By Jason B. CutshawDecember 21, 2010
FORT DRUM, N.Y. -- Although they may be on different teams, Soldiers and football players understand what it means to tackle obstacles.
Real Warriors Campaign staff members, in partnership with the National Football League Players Association, traveled to Fort Drum last week along with two former NFL players who came to share stories of their experiences, obstacles and challenges in life with Soldiers and their Families.
While at the Commons, the players interacted with football fans, signed autographs and told about their professional triumphs and personal setbacks.
"The response today has been fantastic," said Eric Hipple, Detroit Lions quarterback from 1980 to 1989. "Everybody has been great, and it is nice to talk to a group of people who in some ways we can understand each other with some of the transitions we go through.
"But I just played a game," he continued. "And what these young people do in their deployments and in everyday life is so much tougher. I can only imagine what they have to do, so it is great to come here and be able to speak with them."
Hipple currently serves as outreach coordinator for the University of Michigan Center for Depression, where he works to educate people about depression, suicide prevention and mental illness.
"We understand that early detection and early treatment are keys to getting better," Hipple said. "We want people to overcome the stigma and seek help if they feel they need it, because the support network is there for them."
Real Warriors promotes the processes of building resilience, facilitating recovery and supporting reintegration for returning service members and their Families. The campaign also combats the stigma and seeks to remove barriers that often prevent service members from obtaining treatment for psychological health issues and traumatic brain injury in the same way they receive treatment for physical wounds and illnesses.
"This is a great opportunity to be able to spend time with these Soldiers and speak with them about issues they have," said Freddie Mitchell, wide receiver for the Philadelphia Eagles from 2001 to 2004. "If we reach only one person and maybe help them get the assistance they need, it was worth coming. I am happy I'm here, and when they asked me to come to Fort Drum, I didn't hesitate. It is really special to see how much they love football and how they support their teams."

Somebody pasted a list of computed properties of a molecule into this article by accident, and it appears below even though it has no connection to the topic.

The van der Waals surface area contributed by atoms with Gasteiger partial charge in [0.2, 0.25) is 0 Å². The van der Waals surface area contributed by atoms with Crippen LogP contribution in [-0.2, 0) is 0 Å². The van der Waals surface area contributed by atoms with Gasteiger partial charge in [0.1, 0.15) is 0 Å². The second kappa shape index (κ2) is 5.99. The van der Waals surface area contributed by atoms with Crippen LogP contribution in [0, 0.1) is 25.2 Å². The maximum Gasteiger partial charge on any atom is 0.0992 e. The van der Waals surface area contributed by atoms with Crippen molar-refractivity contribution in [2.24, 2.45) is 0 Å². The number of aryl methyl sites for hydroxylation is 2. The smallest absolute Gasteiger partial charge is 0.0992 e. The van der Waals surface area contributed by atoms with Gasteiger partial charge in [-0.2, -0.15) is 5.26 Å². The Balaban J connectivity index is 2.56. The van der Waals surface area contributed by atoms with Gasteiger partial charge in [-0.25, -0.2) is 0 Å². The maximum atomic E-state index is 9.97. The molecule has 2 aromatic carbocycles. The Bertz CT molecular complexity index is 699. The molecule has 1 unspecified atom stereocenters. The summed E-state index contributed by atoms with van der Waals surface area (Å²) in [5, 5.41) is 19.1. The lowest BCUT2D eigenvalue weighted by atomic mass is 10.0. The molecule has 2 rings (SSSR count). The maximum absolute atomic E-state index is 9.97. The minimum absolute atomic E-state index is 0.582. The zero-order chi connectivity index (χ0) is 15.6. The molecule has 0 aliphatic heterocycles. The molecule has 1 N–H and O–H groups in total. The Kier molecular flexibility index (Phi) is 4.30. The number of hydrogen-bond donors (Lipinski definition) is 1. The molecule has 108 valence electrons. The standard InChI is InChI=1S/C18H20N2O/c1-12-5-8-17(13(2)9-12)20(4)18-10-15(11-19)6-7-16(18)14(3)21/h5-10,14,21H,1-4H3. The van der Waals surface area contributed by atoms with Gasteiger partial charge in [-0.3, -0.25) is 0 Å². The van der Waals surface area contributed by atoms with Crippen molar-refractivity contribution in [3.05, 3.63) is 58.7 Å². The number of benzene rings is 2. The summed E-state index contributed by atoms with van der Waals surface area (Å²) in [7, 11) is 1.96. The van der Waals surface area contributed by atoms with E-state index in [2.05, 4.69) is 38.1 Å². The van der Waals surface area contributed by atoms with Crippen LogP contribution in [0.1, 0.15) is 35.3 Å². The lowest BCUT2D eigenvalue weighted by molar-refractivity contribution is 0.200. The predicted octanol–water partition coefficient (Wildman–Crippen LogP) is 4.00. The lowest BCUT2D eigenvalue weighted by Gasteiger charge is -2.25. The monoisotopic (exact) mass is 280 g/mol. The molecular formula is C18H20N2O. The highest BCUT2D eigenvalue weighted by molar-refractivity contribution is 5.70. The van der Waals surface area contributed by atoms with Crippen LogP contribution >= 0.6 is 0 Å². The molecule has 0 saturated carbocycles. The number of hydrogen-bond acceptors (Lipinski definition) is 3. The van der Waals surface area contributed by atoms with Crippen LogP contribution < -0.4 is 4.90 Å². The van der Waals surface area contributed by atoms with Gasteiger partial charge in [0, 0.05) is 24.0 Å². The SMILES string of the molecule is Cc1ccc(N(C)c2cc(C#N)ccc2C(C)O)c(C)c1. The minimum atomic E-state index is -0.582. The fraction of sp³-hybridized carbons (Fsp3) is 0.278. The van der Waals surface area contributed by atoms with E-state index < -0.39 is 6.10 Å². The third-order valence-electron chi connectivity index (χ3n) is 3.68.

Mitchell travels around the country speaking and volunteering at youth sports camps and talking with service members and veterans.
"I got a chance to talk with some of the Soldiers since I've been here, and we shared stories about some of the challenges we have gone through," he said. "It was something special, and I am excited to be here and I'll come back whenever I can."
Apart from the serious message they brought, the players mingled with fans at the Winner's Circle and watched part of the NFL games being played.
"What a great event," said Fort Drum Garrison Command Sgt. Maj. John F. McNeirney. "For professional football players, who are role models in their own right, to come and spend some time with our Soldiers here and talk about resiliency, Comprehensive Soldier Fitness, warrior care and seeking help if they need it really meant a lot. I think the Soldiers enjoyed it, and I want to thank (the former players) for taking their time out to come up here and do this."
"This is a great morale builder," he added. "Two things came across: great Soldiers are team members in their own right and now they are sitting down and mingling with professional team players. And then the second part is the camaraderie of sharing stories about dealing with different things, and that is a great opportunity for both the Soldiers and the NFL players."
Other Soldiers present enjoyed the time they got to spend with the players, who not only brought a message of understanding the importance of teamwork, but also understanding the importance of receiving help when needed.
"This is great. We always know the American people support Soldiers, but it is also good for Soldiers to hear that other people who we consider to be superstars sometimes have troubles too," said Sgt. 1st Class Johnny Rowell, 2nd Battalion, 87th Infantry Regiment. "It is not often that we hear that they go through troubles and deal with some of the issues that we deal with.
"It was also a great opportunity to come here and meet some of the players we watched play the game that we love," he added. "I am a New York Giants fan, and to be able to talk to Freddie, who played for our rival Philadelphia Eagles, about our shared hatred for the Dallas Cowboys was fun. This was great time, and everyone seemed to enjoy it."
The Real Warriors Campaign, sponsored by the Defense Centers of Excellence for Psychological Health and Traumatic Brain Injury, is a multimedia public education campaign designed to combat the stigma associated with seeking psychological health treatment and encourage service members to seek appropriate treatment.
For more information, visit www.realwarriors.net or call 866-966-1020.